PRC has long understood the military and ‘influence’ value of amphibious forces—and PLA amphibious forces have expanded rapidly over the last decade.

TOKYOWith the Chinese you can always see what’s coming.
Just as it is doing in the South China Sea and the East China Sea, the People’s Liberation Army aims to expand its Indian Ocean presence to the point it takes control almost by “osmosis”.
Chinese political warfare and subversion to gain military access is also part of the game. One doesn’t like it, but the PRC has been successful as we’ve seen with Sri Lanka, Myanmar, Bangladesh, Pakistan, and Djibouti.
And within five years there will be another worrisome aspect to the PLA’s Indian Ocean presence.
Specifically, expect to see the Chinese version of the US Navy/Marine Corps, “Marine Expeditionary Unit” (MEU) bouncing from place to place. The American MEU is typically three amphibious ships and a couple of thousand Marines with their weapons, equipment, and aircraft.
Combining air, sea and ground capabilities, it resembles a Swiss army knife in terms of usefulness—patrolling the region, conducting exercises and joint training with partners, responding to natural disasters and being ready to fight.
The MEU construct has been the mobile front end of the US presence in the Indo-Pacific for many years.
While the Japan-based 31st MEU patrols the Pacific, the Indian Ocean is usually covered by other MEUs transiting the region en route to or from the Middle East.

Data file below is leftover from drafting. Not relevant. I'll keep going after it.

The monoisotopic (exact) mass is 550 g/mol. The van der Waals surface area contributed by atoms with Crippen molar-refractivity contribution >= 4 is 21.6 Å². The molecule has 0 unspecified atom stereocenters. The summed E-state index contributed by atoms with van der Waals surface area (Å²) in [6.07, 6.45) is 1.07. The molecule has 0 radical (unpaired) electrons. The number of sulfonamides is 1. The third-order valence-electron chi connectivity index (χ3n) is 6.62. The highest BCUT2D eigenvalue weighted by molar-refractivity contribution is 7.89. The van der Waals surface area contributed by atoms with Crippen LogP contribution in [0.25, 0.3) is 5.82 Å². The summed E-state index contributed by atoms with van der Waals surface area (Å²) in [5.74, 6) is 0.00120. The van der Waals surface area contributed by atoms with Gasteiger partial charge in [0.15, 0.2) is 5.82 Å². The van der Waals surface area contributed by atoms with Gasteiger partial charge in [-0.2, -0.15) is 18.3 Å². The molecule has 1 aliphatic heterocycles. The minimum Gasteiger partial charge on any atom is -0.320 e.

But there’s more to a MEU than simple combat power. Amphibious forces are a marker of American presence and prowess—and attendant influence.
This has been an American show for decades. Not for much longer.
Last September, China launched its largest amphibious ship—the Type 075. It is roughly equivalent to the USS Wasp—the US Navy’s 40,000-ton amphibious ship and the centrepiece of US MEUs.
The Type 075 carries 900 Chinese Marines and their equipment and weapons, along with landing craft and amphibious assault vehicles to take them ashore. There are thirty or so helicopters—and room for adding, someday, the Chinese version of the F35B fighter.
The Chinese ship took only six months to build—compared to three years for the American ship. Two more Type 075s are reportedly in the works.

‘INFLUENCE’ BATTLE
Beyond grabbing territory in wartime, the Type 075 and other amphibious forces’ usefulness is in the peacetime, “phase zero” influence battle in the Indo-Pacific. Prime examples being the Philippines and Thailand where the PRC has soundly “backfooted” the Americans and their longstanding ties with each nation.
Indeed, getting phase zero right can determine the outcome of a future battle—or even whether there is one.
Not surprisingly, the PRC has long understood the military and “influence” value of amphibious forces—and PLA amphibious forces have expanded rapidly over the last decade.
In fact, the Chinese could assemble a MEU today, using available Type 071 amphibious ships and older models. With a Type 075 and a couple of smaller Type 071 amphibs the PLA force will look a lot like the American MEU. And the PRC is unlikely to stop with one MEU.
So let’s looks ahead:
In 2025, a Chinese MEU starts making the rounds in the Indian Ocean, offering joint training with local militaries. That might be an attractive offer for a military looking for amphibious practice—or just some attention. And it might be too hard to decline. Do so and your country’s exports to China start running into problems.
Eventually, one imagines, American and Indian invitations to “engage” for training will be returned unopened—even by old friends—at China’s behest.
And there is influence to be gained from amphibious force humanitarian assistance/disaster relief (HA/DR) operations.
The PRC’s inept response to regional disasters—just sending a little money, and maybe a ship long after the hard work was done—until recently elicited snickers.